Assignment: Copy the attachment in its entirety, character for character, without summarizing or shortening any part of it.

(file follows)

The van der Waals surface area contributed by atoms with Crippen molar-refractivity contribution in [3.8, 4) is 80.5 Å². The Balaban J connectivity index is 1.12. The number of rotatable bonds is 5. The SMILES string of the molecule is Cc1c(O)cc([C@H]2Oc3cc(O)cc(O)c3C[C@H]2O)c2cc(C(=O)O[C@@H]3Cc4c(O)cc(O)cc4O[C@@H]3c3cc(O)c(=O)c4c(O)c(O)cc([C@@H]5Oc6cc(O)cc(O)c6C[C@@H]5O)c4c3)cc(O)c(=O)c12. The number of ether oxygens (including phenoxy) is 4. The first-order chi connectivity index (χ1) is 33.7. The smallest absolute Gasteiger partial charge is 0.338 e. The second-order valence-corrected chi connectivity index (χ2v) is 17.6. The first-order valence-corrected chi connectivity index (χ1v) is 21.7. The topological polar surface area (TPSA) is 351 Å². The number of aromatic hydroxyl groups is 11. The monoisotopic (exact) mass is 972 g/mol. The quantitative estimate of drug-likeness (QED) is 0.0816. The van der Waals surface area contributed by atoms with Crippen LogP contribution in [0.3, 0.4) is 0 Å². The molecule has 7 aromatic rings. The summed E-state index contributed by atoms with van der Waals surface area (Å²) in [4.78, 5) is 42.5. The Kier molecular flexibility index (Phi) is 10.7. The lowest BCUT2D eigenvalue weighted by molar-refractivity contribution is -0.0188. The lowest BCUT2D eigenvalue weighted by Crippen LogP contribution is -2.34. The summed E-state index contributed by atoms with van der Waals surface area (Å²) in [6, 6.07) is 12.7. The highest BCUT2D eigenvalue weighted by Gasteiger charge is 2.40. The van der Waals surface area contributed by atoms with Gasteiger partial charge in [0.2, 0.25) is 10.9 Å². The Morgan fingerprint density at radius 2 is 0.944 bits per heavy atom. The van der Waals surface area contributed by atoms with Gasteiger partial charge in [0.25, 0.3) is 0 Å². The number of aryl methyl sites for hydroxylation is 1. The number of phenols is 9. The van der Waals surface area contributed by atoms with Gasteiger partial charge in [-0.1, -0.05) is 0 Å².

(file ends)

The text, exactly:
The van der Waals surface area contributed by atoms with Crippen molar-refractivity contribution in [3.8, 4) is 80.5 Å². The Balaban J connectivity index is 1.12. The number of rotatable bonds is 5. The SMILES string of the molecule is Cc1c(O)cc([C@H]2Oc3cc(O)cc(O)c3C[C@H]2O)c2cc(C(=O)O[C@@H]3Cc4c(O)cc(O)cc4O[C@@H]3c3cc(O)c(=O)c4c(O)c(O)cc([C@@H]5Oc6cc(O)cc(O)c6C[C@@H]5O)c4c3)cc(O)c(=O)c12. The number of ether oxygens (including phenoxy) is 4. The first-order chi connectivity index (χ1) is 33.7. The smallest absolute Gasteiger partial charge is 0.338 e. The second-order valence-corrected chi connectivity index (χ2v) is 17.6. The first-order valence-corrected chi connectivity index (χ1v) is 21.7. The topological polar surface area (TPSA) is 351 Å². The number of aromatic hydroxyl groups is 11. The monoisotopic (exact) mass is 972 g/mol. The quantitative estimate of drug-likeness (QED) is 0.0816. The van der Waals surface area contributed by atoms with Crippen LogP contribution in [0.3, 0.4) is 0 Å². The molecule has 7 aromatic rings. The summed E-state index contributed by atoms with van der Waals surface area (Å²) in [4.78, 5) is 42.5. The Kier molecular flexibility index (Phi) is 10.7. The lowest BCUT2D eigenvalue weighted by molar-refractivity contribution is -0.0188. The lowest BCUT2D eigenvalue weighted by Crippen LogP contribution is -2.34. The summed E-state index contributed by atoms with van der Waals surface area (Å²) in [6, 6.07) is 12.7. The highest BCUT2D eigenvalue weighted by Gasteiger charge is 2.40. The van der Waals surface area contributed by atoms with Gasteiger partial charge in [0.2, 0.25) is 10.9 Å². The Morgan fingerprint density at radius 2 is 0.944 bits per heavy atom. The van der Waals surface area contributed by atoms with Gasteiger partial charge in [0.25, 0.3) is 0 Å². The number of aryl methyl sites for hydroxylation is 1. The number of phenols is 9. The van der Waals surface area contributed by atoms with Gasteiger partial charge in [-0.1, -0.05) is 0 Å².